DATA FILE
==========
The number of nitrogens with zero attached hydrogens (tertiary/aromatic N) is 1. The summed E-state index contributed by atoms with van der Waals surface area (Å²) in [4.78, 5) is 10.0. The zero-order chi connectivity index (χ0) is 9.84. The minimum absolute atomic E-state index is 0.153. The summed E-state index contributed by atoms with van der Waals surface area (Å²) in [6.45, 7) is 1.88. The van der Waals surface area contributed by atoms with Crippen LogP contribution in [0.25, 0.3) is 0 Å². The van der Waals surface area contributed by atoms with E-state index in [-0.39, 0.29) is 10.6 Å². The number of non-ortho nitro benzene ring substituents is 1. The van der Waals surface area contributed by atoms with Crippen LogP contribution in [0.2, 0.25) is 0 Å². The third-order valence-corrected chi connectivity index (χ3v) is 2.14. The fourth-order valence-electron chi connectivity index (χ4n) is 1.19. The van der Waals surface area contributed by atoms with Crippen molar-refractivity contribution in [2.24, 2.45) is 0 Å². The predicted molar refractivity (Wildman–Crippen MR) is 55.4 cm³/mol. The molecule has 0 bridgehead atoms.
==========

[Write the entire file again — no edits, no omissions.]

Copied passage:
The number of nitrogens with zero attached hydrogens (tertiary/aromatic N) is 1. The summed E-state index contributed by atoms with van der Waals surface area (Å²) in [4.78, 5) is 10.0. The zero-order chi connectivity index (χ0) is 9.84. The minimum absolute atomic E-state index is 0.153. The summed E-state index contributed by atoms with van der Waals surface area (Å²) in [6.45, 7) is 1.88. The van der Waals surface area contributed by atoms with Crippen LogP contribution in [0.25, 0.3) is 0 Å². The van der Waals surface area contributed by atoms with E-state index in [-0.39, 0.29) is 10.6 Å². The number of non-ortho nitro benzene ring substituents is 1. The van der Waals surface area contributed by atoms with Crippen LogP contribution in [0.2, 0.25) is 0 Å². The third-order valence-corrected chi connectivity index (χ3v) is 2.14. The fourth-order valence-electron chi connectivity index (χ4n) is 1.19. The van der Waals surface area contributed by atoms with Crippen molar-refractivity contribution in [2.24, 2.45) is 0 Å². The predicted molar refractivity (Wildman–Crippen MR) is 55.4 cm³/mol. The molecule has 0 bridgehead atoms.